Plate armor is too expensive to buy. Broken plate armor can be repaired by a smith. A smith hireling can do this at the rate of 1 piece/day. A hired smith in town will repair a piece of armor for it's [number on the coat of arms sheet] in silver.

Prime Ability - Coat of Arms

As a knight, you have an additional page of your character sheet/legendarium called your Coat of Arms. When you gain a piece of armor as a gift from your lord or through the Right of Conquest, note it down here. You also use this sheet to track if a piece of armor is broken or undamaged.  

If you gain a crest or a shield, draw what they look like. Any piece of armor can be repainted or remade by a smith for 1-100 silver. 


You can have six core pieces of armor: bascinet (head), great helm (head, also), breastplate (torso), vambrace (arms), greaves (legs), and shield (left arm). Each piece of core armor raises your Defense score.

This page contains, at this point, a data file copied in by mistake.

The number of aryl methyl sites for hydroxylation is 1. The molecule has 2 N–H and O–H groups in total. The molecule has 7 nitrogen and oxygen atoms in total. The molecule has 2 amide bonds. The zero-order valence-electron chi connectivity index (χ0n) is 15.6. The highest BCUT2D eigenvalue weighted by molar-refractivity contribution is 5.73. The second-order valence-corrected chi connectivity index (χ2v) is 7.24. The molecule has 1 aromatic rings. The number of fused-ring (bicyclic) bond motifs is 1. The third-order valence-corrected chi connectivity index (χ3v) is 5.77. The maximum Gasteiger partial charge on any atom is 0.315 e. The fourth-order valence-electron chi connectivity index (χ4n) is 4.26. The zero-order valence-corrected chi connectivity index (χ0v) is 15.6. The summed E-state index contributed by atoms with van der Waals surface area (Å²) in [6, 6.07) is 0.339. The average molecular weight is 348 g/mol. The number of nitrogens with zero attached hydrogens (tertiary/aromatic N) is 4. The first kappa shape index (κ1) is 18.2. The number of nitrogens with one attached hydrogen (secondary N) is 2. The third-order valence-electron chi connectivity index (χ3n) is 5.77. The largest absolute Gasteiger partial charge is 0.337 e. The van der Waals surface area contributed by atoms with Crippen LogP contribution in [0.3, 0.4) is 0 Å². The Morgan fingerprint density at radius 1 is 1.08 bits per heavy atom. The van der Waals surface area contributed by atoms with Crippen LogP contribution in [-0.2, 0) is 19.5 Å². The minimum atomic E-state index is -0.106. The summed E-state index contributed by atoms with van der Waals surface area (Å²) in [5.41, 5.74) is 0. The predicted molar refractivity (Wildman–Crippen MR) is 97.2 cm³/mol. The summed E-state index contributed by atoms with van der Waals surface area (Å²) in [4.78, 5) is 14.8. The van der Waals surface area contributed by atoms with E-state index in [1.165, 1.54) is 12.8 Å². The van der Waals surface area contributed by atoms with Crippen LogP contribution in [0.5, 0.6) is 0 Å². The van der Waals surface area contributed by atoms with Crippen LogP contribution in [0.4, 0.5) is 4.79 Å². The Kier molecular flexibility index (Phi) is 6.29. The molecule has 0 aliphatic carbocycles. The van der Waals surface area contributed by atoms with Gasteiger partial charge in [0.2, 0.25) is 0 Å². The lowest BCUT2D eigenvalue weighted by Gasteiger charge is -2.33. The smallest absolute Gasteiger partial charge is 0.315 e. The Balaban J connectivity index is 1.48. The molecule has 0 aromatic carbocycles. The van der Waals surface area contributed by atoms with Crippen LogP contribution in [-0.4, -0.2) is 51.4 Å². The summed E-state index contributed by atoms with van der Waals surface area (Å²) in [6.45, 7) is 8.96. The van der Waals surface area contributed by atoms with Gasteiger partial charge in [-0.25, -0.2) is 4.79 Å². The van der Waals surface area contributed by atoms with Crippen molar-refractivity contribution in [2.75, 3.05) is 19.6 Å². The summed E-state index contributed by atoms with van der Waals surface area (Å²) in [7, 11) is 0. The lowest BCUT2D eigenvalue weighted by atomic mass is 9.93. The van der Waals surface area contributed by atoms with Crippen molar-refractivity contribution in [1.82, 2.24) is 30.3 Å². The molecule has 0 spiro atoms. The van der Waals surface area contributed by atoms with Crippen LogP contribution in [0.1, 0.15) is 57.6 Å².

Each piece of armor can be supplemented with auxiliary armor. For example, a great helm has both a visor and a crest as auxiliary armor. Auxiliary armor does not raise your Defense score by 1.

  • You must have a core piece of armor to wear auxiliary armor. Like, you can't attach your cuisse to nothing. You have to have greaves. 
Each core piece of armor you wear has a special iron technique that can be invoked. When an iron technique is invoked, one piece of armor is broken - either the core piece or one of its auxiliary pieces. If a core piece is broken, reduce your Defense by 1. (Auxiliary armor is useful because you can break that to use a technique instead of your core armor.) 

Iron Techniques

You can use any iron technique if have the appropriate piece of undamaged armor. Some pieces of armor are specially made from exotic materials to provide new techniques. 

Technique of the Bascinet 

Break a piece of bascinet armor to headbutt an opponent you're currently engaged with. This causes them to bleed for 1d2 damage per round or become blind. Either effect can be cured by taking a round to recover.